What’s Your Funeral Song?

I’ve had my mind on music for my funeral this week. No, I’m fine, thank you. No impending doom and gloom – at least that I’m aware of. Health situation remains static. Sprained back muscle from carrying a bag of potting mix gives me the odd twinge but other than that I am fine. Fine and dandy.

I’m off to a musical performance on the weekend : Australian country singer John Williamson. Old guy, not to be confused with that other Aussie country singer, Keith Urban. * Be still, my beating heart….

There was a time when there was a rush on funerals and they all seemed to feature John Williamson songs. If it wasn’t True Blue it was Flower On The Water which Williamson wrote and performed for the first anniversary of the Bali Bombing. In Bali. Where friends, family and strangers gathered to throw flowers on the water. I appreciate his songs much more now that I’ve reached mature aged status -the simple structure allows me to remember all the words.


To hear your voice, to see you smile

To sit and talk to you awhile

To be together the same old way

That would be our greatest wish today

To hear you laugh, to hear you cry

Or just a chance to say ‘goodbye’

To say the things we didn’t say

That would be our greatest wish today

But all we can do is throw a flower on the water

Look for the sun through the rain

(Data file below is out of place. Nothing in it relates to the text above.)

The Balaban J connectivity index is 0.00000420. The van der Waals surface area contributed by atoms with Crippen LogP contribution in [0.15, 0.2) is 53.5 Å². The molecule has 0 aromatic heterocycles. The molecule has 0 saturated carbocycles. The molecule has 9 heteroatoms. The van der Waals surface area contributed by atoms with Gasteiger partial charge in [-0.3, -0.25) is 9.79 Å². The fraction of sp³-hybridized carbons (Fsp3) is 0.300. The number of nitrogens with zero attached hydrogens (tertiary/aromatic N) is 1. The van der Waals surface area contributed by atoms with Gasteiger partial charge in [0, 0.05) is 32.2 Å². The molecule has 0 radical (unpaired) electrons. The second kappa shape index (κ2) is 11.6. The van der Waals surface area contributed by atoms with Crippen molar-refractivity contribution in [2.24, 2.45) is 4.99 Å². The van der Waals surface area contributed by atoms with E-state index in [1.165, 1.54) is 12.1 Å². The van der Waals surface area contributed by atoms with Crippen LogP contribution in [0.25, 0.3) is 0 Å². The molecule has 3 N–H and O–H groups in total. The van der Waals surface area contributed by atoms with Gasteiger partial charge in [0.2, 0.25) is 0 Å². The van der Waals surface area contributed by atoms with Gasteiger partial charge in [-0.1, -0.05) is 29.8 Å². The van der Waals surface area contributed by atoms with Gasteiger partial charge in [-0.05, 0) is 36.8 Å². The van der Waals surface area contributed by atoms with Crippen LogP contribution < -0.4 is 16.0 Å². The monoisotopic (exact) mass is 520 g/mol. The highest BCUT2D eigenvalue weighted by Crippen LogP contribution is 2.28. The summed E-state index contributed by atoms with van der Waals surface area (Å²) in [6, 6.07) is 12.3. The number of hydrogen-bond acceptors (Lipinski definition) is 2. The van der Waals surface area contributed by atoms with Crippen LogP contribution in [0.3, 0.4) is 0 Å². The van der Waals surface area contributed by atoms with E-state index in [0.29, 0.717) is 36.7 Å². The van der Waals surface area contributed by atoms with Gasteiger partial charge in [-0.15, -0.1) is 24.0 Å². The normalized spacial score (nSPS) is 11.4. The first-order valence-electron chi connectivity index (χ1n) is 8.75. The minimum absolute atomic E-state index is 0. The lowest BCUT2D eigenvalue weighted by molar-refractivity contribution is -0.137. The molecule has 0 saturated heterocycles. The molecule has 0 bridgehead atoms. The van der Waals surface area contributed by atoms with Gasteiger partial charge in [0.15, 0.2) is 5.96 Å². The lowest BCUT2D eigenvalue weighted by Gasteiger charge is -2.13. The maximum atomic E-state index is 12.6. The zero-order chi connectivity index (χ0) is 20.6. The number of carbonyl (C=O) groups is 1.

Lay a little frangipani gentle on the water

Remember how we loved you.
– J Williamson

Lists of popular Funeral Songs include many that you would expect:

Frank Sinatra : My Way
Vera Lynn : We’ll Meet Again
Sarah McLachlan : Angel
Ed Sheeran : Supermarket Flowers ( which he wrote for his Mum)

All good songs. Fine sentiments. But not my kind of music for a rollicking good Wake.

I am selecting a tune by Irish band Flogging Molly : If I Ever Leave This World Alive.A tune which works well with a glass of bubbles in your hand, in song, and on the dance floor.

What’s your funeral song?

P.S. Umm, not game to share the song I got married too. That might give you the wrong impression.

St Patrick’s Day & Music #4

Could we get past St Patrick’s Day without mention of the 1952 movie, The Quiet Man, filmed almost entirely in Ireland?

This classic is so well known that I’m not commenting other than the (loose) concept was developed from the novel, Blackcock’s Feather by Maurice Walsh. Can I tell you just how hard it was to locate a copy of this book?

My daughter surprised me with flights to Ireland when I visited her during her study visa in England. God love her, she’d even booked seats on The Quiet Man bus tour as a treat for her decrepit old mo.

The countryside was just beautiful, and photos of the bridge where Shaun Thornton ( John Wayne) first spots Mary-Kate Donaher (Maureen O’Hara) herding sheep adorn the walls of the She-Shack. * massive sigh

Another favourite movie filmed mostly in Ireland and starring Daniel Day-Lewis is In The Name Of The Father. Nothing light and fluffy about this one, it is based on the true story of the Guildford Four, four people falsely convicted of the 1974 Guildford pub bombings, which killed four off-duty British soldiers and a civilian.

The Irish scenery is bleak yet spectacular. Kilmainham Gaol in Dublin is brutally stark and full of the history of Irish nationalism with a courtyard where the perpetrators of the 1916 Easter Uprising were executed. TIP: Do the tour: it’s eerily fascinating.

Hot soup, Cold Cider, and a hint of rebellion.

St Patrick’s Day & Music #3

Cockles And Mussels is an Irish folk song that kids of my vintage learned at Primary School, right along with Puff The Magic Dragon. This is odd in that Aussies don’t call them cockles, but rather, Pipis (or Pippies.)